The use of this seal confirms that this activity has met HR Certification Institutes (HRCI) criteria for recertification credit pre-approval.
This activity has been approved for 1 HR (General) recertification credit hours toward aPHR,
Conflict can be daunting to face when people don't know how to address it. Since it will find its way into people's lives regardless of how careful they are to avoid it, everyone should learn how to manage it well. Not every conflict can be resolved, but because it is inevitable, all conflict can be managed. By managing it, people need to know when to deal with it and when to leave it alone-even if just for a while.
They need to know how to respond to it and how to maintain composure when the stakes are high. They need to know how to negotiate so a mutually beneficial agreement can be reached and how to keep their emotions in check so they can think rationally. This session provides at least three approaches to managing conflict on the job.
Participants will learn how to progress through modes that might otherwise keep them stagnant. They will learn how to create safe spaces to have difficult conversations. Knowing how to set the environment for meaningful conversation creates psychological safety to which people will respond positively. Moreover, establishing rules of engagement is one of the most effective ways to start a difficult conversation. These methods are just as applicable in other aspects of life, but in this session, they are specific to the work environment.
Participants will learn how to manage the most basic differences all the way up to the most difficult and protracted disagreements. These methods will give those who are conflict averse the confidence they need to move boldly on a situation when it arises.
No longer will they feel reluctant because of a lack of knowledge and skill in managing differences with others. Participants will learn to recognize their own behavior when faced with adversarial relationships and how to respond responsibly when tensions are high.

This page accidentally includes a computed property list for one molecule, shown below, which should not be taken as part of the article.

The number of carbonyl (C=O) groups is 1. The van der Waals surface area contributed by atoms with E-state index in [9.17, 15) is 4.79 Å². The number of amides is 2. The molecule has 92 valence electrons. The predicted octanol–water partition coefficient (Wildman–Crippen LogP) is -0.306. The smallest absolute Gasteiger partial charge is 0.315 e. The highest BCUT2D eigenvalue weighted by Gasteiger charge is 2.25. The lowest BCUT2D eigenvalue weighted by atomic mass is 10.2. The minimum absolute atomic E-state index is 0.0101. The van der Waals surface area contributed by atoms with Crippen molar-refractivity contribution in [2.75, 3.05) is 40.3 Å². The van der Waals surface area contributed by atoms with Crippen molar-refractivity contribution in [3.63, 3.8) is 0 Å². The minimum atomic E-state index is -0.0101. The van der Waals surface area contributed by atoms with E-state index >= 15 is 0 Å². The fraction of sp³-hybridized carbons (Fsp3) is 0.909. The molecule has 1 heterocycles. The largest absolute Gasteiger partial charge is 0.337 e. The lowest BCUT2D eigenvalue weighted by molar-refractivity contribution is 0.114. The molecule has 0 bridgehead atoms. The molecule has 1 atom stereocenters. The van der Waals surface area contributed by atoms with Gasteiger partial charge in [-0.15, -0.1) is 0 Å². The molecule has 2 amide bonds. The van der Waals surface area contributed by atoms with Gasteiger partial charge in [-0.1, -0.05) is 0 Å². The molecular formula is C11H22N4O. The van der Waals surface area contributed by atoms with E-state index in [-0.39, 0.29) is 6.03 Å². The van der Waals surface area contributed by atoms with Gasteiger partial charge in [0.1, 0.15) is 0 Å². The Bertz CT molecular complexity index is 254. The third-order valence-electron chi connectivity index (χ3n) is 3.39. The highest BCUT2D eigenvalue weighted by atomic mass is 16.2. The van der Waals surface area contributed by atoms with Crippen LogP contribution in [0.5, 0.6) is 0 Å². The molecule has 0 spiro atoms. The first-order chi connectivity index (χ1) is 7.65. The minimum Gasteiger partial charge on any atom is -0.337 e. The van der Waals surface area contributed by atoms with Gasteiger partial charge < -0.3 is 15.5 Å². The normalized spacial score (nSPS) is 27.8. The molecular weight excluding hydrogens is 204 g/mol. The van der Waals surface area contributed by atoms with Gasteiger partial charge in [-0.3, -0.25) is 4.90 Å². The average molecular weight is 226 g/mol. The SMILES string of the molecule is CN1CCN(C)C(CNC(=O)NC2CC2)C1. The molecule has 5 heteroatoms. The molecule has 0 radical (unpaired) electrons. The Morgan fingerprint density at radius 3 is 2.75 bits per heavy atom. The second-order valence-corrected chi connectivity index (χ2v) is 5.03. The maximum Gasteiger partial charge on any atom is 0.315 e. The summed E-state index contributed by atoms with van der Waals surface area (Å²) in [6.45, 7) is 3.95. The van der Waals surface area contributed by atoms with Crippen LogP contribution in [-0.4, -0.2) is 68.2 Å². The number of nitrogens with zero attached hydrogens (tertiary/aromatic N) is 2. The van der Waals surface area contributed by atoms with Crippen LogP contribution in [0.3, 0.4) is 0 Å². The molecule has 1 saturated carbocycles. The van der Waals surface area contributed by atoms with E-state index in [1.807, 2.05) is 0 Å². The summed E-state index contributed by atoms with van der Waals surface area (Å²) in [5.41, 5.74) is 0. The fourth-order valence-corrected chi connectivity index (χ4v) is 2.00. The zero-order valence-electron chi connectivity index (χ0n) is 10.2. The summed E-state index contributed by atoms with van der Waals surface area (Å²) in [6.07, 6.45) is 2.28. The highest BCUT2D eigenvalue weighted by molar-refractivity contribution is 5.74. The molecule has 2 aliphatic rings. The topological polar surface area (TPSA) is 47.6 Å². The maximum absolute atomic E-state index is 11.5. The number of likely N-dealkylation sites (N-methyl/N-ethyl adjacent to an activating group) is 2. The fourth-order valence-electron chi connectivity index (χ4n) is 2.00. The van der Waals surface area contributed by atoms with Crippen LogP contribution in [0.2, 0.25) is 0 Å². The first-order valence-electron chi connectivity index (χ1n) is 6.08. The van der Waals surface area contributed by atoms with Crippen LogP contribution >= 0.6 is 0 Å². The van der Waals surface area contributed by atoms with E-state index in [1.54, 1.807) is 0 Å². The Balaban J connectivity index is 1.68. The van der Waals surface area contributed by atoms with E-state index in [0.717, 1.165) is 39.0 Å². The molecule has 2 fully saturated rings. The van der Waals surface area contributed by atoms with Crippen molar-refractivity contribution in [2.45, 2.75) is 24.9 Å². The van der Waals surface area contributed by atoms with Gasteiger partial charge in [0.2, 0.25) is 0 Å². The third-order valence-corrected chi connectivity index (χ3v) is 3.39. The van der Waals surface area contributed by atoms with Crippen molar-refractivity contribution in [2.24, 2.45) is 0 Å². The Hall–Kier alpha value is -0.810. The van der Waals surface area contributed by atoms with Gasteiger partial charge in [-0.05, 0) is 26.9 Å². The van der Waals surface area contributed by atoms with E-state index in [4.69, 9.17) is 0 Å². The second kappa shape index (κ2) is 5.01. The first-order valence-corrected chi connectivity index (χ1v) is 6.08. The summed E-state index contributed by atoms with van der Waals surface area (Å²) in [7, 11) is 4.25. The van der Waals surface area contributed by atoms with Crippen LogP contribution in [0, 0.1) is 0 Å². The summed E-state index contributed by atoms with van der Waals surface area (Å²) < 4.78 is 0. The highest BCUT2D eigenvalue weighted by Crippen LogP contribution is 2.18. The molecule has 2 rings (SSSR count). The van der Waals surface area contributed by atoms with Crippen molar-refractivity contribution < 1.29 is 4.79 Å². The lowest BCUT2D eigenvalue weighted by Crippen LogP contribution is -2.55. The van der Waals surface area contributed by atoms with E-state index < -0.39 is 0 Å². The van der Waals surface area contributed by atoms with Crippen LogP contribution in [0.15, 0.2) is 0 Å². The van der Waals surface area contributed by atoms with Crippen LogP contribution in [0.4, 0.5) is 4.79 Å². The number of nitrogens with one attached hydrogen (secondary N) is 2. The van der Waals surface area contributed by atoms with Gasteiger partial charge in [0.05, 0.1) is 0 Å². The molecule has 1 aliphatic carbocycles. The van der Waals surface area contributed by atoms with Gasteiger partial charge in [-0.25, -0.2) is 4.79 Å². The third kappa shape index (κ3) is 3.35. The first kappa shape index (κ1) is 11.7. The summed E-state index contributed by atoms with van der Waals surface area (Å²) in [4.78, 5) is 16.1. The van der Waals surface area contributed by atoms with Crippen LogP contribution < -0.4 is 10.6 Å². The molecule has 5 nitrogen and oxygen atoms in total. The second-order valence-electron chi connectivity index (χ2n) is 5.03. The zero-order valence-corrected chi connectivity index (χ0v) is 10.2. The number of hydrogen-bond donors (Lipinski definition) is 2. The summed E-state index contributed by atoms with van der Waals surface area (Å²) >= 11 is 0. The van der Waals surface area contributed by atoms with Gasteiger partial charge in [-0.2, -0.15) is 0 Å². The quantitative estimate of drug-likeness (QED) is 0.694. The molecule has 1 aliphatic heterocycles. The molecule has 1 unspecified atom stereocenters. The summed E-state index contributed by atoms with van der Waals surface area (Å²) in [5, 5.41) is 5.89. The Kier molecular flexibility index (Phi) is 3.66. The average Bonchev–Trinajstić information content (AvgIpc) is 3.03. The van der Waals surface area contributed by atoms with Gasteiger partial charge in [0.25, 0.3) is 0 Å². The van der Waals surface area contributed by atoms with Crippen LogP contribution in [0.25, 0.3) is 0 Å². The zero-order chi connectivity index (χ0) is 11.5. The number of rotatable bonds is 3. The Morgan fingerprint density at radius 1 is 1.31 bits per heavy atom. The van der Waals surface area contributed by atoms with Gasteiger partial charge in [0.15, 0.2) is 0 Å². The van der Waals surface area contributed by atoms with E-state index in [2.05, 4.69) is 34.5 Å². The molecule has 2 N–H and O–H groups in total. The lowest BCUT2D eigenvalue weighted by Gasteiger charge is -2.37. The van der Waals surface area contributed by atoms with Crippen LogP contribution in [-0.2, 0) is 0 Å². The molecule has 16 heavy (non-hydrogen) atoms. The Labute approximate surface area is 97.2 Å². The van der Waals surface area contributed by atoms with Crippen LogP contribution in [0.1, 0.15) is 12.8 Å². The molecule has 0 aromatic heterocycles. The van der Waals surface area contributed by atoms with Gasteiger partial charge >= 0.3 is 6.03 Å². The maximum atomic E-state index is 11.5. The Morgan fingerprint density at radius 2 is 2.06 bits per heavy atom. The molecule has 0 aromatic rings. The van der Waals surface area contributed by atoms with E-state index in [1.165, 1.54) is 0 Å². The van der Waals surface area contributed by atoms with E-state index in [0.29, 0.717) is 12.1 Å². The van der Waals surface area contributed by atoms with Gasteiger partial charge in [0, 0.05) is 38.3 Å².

They will recognize destructive responses that are their default when meeting opposition, and how to respond reasonably when the other party reacts destructively. Ultimately, the goal is to identify more productive responses to influence better outcomes.
The information shared in this session is useful for everyone regardless of position or title. But for those in leadership, they will discover ways to help their direct reports manage conflict amongst themselves. An important leadership responsibility is to empower the staff to work out their differences without the leader always expected to play referee and judge. This alleviates the stress the leader may feel about being drawn into the midst of arguments.
What the leader learns in this session can be easily transferred back into the workplace to help the staff. Leaders should attend this session to improve the way they manage conflict so that they can model it for their teams. Having methods and rules in place for dealing with opposing views helps leaders to establish the type of culture they want.
For example, leaders can encourage a culture of openness by gaining buy-in from staff that the best way to manage conflict is to always bring it out front. Whether it’s discord between two individuals or the whole team is at odds about how a project is going, they will learn how to air their concerns while still preserving work relationships. In this session, they will find a treasure trove of practical approaches that will help them press forward and resolve disagreements more readily.
Conflict is unavoidable even though people who feel uncomfortable facing it try to stay away from it as much as possible.
Running from conflict does not make it go away. In fact, unaddressed, conflict can explode like a stick of dynamite sparked by an unattended flame. A lack of skill in dealing with conflict has often made situations worse, and too often, has strained relationships to the point of breaking. Once relationships are broken, they are hard to repair. Yet, on the job, people still have to work together after they’ve had full-on confrontations.
The biggest cost comes when companies run the risk of losing great employees because of poor handling of disagreements. The stress levels that come from being forced to face conflict daily without appropriate resolution drives employees to go seek other work or jobs. Production is compromised and employees become frustrated. Learning to manage conflict is a valuable skill to have because it can preserve relationships, build trust, earn respect, and resolve misunderstandings.
This topic is valuable to all participants but especially to those who are reluctant to address controversy or sensitive issues because they're not sure how. For those who are willing to deal with conflict as it arises, they will learn how to be more effective in their approach. Sometimes people need more than courage. They need skill. Without it, they run the risk of causing more harm than good. Participants will learn at least three ways to successfully handle conflict from the most basic to the most difficult.